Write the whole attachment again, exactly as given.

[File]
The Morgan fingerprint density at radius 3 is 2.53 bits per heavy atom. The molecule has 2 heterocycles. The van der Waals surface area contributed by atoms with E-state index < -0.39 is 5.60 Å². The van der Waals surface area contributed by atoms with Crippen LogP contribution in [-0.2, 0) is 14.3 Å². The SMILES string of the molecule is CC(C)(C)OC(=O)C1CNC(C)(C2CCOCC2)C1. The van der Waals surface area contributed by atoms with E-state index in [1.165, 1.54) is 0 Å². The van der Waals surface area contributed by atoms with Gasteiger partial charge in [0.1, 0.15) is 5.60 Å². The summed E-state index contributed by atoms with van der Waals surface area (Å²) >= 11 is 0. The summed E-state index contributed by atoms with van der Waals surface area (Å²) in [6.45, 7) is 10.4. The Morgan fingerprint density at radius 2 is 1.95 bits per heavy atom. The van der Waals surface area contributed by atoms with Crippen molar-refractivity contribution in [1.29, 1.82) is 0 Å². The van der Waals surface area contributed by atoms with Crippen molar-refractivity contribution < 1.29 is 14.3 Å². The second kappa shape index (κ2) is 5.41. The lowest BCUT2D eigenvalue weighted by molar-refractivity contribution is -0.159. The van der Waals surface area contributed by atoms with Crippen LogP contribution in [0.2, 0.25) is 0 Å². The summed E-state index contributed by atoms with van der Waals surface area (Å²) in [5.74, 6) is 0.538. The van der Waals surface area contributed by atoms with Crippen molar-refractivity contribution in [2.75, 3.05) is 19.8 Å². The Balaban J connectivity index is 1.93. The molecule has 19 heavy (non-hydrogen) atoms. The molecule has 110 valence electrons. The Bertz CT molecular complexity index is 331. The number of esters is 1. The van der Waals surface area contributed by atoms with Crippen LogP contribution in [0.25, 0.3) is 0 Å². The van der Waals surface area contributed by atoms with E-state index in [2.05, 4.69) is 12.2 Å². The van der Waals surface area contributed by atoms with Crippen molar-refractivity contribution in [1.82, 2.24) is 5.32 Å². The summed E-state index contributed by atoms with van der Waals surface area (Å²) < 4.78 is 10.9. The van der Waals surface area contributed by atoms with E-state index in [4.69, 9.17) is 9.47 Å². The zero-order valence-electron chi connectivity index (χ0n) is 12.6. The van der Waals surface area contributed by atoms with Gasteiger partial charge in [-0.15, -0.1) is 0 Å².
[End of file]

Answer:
The Morgan fingerprint density at radius 3 is 2.53 bits per heavy atom. The molecule has 2 heterocycles. The van der Waals surface area contributed by atoms with E-state index < -0.39 is 5.60 Å². The van der Waals surface area contributed by atoms with Crippen LogP contribution in [-0.2, 0) is 14.3 Å². The SMILES string of the molecule is CC(C)(C)OC(=O)C1CNC(C)(C2CCOCC2)C1. The van der Waals surface area contributed by atoms with E-state index in [1.165, 1.54) is 0 Å². The van der Waals surface area contributed by atoms with Gasteiger partial charge in [0.1, 0.15) is 5.60 Å². The summed E-state index contributed by atoms with van der Waals surface area (Å²) >= 11 is 0. The summed E-state index contributed by atoms with van der Waals surface area (Å²) in [6.45, 7) is 10.4. The Morgan fingerprint density at radius 2 is 1.95 bits per heavy atom. The van der Waals surface area contributed by atoms with Crippen molar-refractivity contribution in [1.29, 1.82) is 0 Å². The van der Waals surface area contributed by atoms with Crippen molar-refractivity contribution < 1.29 is 14.3 Å². The second kappa shape index (κ2) is 5.41. The lowest BCUT2D eigenvalue weighted by molar-refractivity contribution is -0.159. The van der Waals surface area contributed by atoms with Crippen LogP contribution in [0.2, 0.25) is 0 Å². The summed E-state index contributed by atoms with van der Waals surface area (Å²) in [5.74, 6) is 0.538. The van der Waals surface area contributed by atoms with Crippen molar-refractivity contribution in [2.75, 3.05) is 19.8 Å². The Balaban J connectivity index is 1.93. The molecule has 19 heavy (non-hydrogen) atoms. The molecule has 110 valence electrons. The Bertz CT molecular complexity index is 331. The number of esters is 1. The van der Waals surface area contributed by atoms with Crippen LogP contribution in [0.25, 0.3) is 0 Å². The van der Waals surface area contributed by atoms with E-state index in [2.05, 4.69) is 12.2 Å². The van der Waals surface area contributed by atoms with Crippen molar-refractivity contribution in [1.82, 2.24) is 5.32 Å². The summed E-state index contributed by atoms with van der Waals surface area (Å²) < 4.78 is 10.9. The van der Waals surface area contributed by atoms with E-state index in [4.69, 9.17) is 9.47 Å². The zero-order valence-electron chi connectivity index (χ0n) is 12.6. The van der Waals surface area contributed by atoms with Gasteiger partial charge in [-0.15, -0.1) is 0 Å².